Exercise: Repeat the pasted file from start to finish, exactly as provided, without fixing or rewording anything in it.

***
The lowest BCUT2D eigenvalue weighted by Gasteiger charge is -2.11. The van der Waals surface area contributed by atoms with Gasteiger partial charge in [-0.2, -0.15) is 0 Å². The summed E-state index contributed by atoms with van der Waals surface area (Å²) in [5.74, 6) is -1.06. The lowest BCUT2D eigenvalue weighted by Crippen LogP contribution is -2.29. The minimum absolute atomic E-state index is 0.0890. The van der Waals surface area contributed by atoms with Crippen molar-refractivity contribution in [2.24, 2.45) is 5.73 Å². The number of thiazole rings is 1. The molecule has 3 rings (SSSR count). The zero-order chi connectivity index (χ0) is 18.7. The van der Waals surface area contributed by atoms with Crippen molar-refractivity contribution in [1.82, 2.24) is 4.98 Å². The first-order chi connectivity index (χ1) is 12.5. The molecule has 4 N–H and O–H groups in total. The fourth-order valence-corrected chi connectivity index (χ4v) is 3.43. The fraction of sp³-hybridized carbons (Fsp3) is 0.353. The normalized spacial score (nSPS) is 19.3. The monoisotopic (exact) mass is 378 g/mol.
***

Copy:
The lowest BCUT2D eigenvalue weighted by Gasteiger charge is -2.11. The van der Waals surface area contributed by atoms with Gasteiger partial charge in [-0.2, -0.15) is 0 Å². The summed E-state index contributed by atoms with van der Waals surface area (Å²) in [5.74, 6) is -1.06. The lowest BCUT2D eigenvalue weighted by Crippen LogP contribution is -2.29. The minimum absolute atomic E-state index is 0.0890. The van der Waals surface area contributed by atoms with Crippen molar-refractivity contribution in [2.24, 2.45) is 5.73 Å². The number of thiazole rings is 1. The molecule has 3 rings (SSSR count). The zero-order chi connectivity index (χ0) is 18.7. The van der Waals surface area contributed by atoms with Crippen molar-refractivity contribution in [1.82, 2.24) is 4.98 Å². The first-order chi connectivity index (χ1) is 12.5. The molecule has 4 N–H and O–H groups in total. The fourth-order valence-corrected chi connectivity index (χ4v) is 3.43. The fraction of sp³-hybridized carbons (Fsp3) is 0.353. The normalized spacial score (nSPS) is 19.3. The monoisotopic (exact) mass is 378 g/mol.